Note-taking strategies that can help you get the most out of lectures
Taking good notes is vital to success in college. Not only do notes serve as a study guide, but the act of transcribing what your instructor says or what you read in the textbook into your own words helps you better understand the course material. When you’re taking notes, your attention is focused on a steady stream of information, and you’re mentally and physically engaged in a process that psychologists call active learning.
How to Take Great Lecture Notes
Many freshmen are shocked by how quickly instructors move through course material and how little time there is to copy down formulas and definitions. Note taking requires practice, just like any other skill. As you progress through your time in college, you’ll find that your note-taking skills improve significantly. You just need to find your own unique note-taking style. Some students like to color-code and underline everything, while others are content to scribble madly all over the page.
There are, however, a few strategies that work across the board:
- Keep your notes brief. Don’t try to write down everything the instructor says or everything projected via overhead. Focus on the important points. Use point form instead of sentences. You should be thinking about the meaning of the lecture, not frantically copying down sentences.
- Use your own words. Instead of copying things word for word, transcribe them into language that you’ll understand later (the only exception to this is definitions and formulas). To save time, develop your own system of abbreviations and symbols.
- Leave space to add information later. If you miss something, leave room to fill in the information later. Don’t get caught up if you don’t have time to copy down a word or sentence - worrying about it can cause you to fall even farther behind. Just leave an asterisk next to the stuff you missed and go back and fill it in after class.
- Do the readings before you go to class. That way, you’ll have a good idea what the lesson is about and you’ll know which points are important and need to be copied down, and which ones you can skip.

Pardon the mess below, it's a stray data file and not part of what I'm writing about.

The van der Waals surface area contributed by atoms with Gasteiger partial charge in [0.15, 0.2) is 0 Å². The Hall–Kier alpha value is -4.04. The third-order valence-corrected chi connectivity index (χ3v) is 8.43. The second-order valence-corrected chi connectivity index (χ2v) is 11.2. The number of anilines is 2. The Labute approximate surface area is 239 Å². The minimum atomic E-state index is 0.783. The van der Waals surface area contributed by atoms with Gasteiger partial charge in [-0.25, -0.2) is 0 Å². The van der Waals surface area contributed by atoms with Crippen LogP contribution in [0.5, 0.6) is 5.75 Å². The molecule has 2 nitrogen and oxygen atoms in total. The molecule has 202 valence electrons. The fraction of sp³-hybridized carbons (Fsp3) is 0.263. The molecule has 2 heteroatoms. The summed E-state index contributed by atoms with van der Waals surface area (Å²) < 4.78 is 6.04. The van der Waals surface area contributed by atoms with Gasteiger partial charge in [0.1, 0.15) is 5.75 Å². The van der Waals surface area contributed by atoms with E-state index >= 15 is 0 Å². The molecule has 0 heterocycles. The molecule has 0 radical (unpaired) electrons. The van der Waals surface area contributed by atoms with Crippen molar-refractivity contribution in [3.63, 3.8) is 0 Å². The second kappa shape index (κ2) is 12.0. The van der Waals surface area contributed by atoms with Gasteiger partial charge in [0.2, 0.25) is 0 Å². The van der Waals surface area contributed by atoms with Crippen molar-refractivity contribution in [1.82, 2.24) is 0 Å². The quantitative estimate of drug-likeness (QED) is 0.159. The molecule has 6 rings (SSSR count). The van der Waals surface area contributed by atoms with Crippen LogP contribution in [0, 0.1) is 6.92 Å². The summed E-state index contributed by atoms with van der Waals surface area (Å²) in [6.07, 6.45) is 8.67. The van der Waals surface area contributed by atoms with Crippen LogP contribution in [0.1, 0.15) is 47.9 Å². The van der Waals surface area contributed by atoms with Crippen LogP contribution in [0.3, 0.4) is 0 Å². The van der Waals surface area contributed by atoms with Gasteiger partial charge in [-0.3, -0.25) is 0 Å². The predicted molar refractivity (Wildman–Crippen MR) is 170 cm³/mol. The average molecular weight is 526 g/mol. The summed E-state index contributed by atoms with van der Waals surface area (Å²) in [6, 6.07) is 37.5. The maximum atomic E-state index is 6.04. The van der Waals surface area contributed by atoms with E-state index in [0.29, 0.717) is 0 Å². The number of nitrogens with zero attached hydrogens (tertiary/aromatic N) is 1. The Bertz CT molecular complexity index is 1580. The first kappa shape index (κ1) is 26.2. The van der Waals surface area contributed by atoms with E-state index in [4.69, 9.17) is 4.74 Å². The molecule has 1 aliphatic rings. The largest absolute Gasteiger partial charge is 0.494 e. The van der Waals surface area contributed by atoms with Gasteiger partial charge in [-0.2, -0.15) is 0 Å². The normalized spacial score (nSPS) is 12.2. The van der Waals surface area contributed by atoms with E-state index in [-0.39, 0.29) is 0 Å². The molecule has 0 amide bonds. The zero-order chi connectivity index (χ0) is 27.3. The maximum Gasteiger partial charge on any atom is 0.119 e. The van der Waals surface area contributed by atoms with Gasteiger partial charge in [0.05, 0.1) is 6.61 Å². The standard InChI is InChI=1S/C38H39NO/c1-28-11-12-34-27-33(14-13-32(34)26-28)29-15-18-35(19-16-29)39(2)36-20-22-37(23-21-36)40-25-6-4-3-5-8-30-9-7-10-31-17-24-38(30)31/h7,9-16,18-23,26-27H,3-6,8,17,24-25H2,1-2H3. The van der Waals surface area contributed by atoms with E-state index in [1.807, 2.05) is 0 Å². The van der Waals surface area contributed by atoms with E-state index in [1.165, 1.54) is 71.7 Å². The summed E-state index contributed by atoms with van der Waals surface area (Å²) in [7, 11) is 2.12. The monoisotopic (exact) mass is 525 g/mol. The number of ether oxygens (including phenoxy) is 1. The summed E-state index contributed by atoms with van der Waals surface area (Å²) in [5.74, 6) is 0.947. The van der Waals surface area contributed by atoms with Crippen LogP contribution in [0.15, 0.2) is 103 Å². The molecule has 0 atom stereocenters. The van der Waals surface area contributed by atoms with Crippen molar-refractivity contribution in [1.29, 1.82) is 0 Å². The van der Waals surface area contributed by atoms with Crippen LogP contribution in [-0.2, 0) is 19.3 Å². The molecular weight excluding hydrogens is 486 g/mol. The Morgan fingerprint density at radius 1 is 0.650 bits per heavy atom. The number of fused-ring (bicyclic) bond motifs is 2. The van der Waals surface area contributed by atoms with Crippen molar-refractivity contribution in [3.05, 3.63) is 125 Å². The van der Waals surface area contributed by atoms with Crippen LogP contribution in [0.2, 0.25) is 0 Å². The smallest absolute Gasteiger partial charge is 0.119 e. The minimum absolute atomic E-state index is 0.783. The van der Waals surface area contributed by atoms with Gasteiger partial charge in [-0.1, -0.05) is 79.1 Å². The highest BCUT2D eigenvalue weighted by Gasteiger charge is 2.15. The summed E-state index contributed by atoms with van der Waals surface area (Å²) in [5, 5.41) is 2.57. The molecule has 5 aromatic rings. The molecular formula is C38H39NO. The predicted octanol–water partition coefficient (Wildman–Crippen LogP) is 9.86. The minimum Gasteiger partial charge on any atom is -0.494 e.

- Date and number all your pages. Keep your notes together in a folder or binder. At some point, you’re going to drop your notes everywhere (most likely in an embarrassing manner in the middle of the crowded student center) and have to put them back in order.
All professors give out cues about what information is the most important to copy down. In general, information is important if your instructor:
- Writes it on the blackboard
- Repeats it
- Emphasizes it through tone or gestures
- Mentions it as part of a series (e.g. “The three causes of this are…”)
- Includes it in a summary or concluding statement
Printing Notes off the Internet
A new trend in lecture notes is for instructors to make them available on the Internet for students to print out before class. While this is very popular with students, it can also cause problems. Students tend to use these notes as an excuse to become lazy. Many skip class, figuring that they can print out everything they need to know. Printed notes should only be used to supplement your own notes. They allow you to go to class and focus on what the professor is saying, rather than worrying about copying down every word he or she says. Many professors see these notes as only a guide, and they intentionally omit important details so that only the students who attend class get the whole lesson.
The Importance of Review
Soon after your lecture ends, you should go back and review your notes. Fill in any missing details and clarify anything that’s vague. Make sure you understand the meaning of everything you wrote down. If you don’t, go to your professor or T.A., or consult the textbook for clarification. Our brains forget information very quickly, so review should always be done before the next lecture. If you wait until it’s time to study for the exam before you review your notes, you may have no memory at all of what the lecture was about and no hope of understanding anything in your notes that’s still unclear.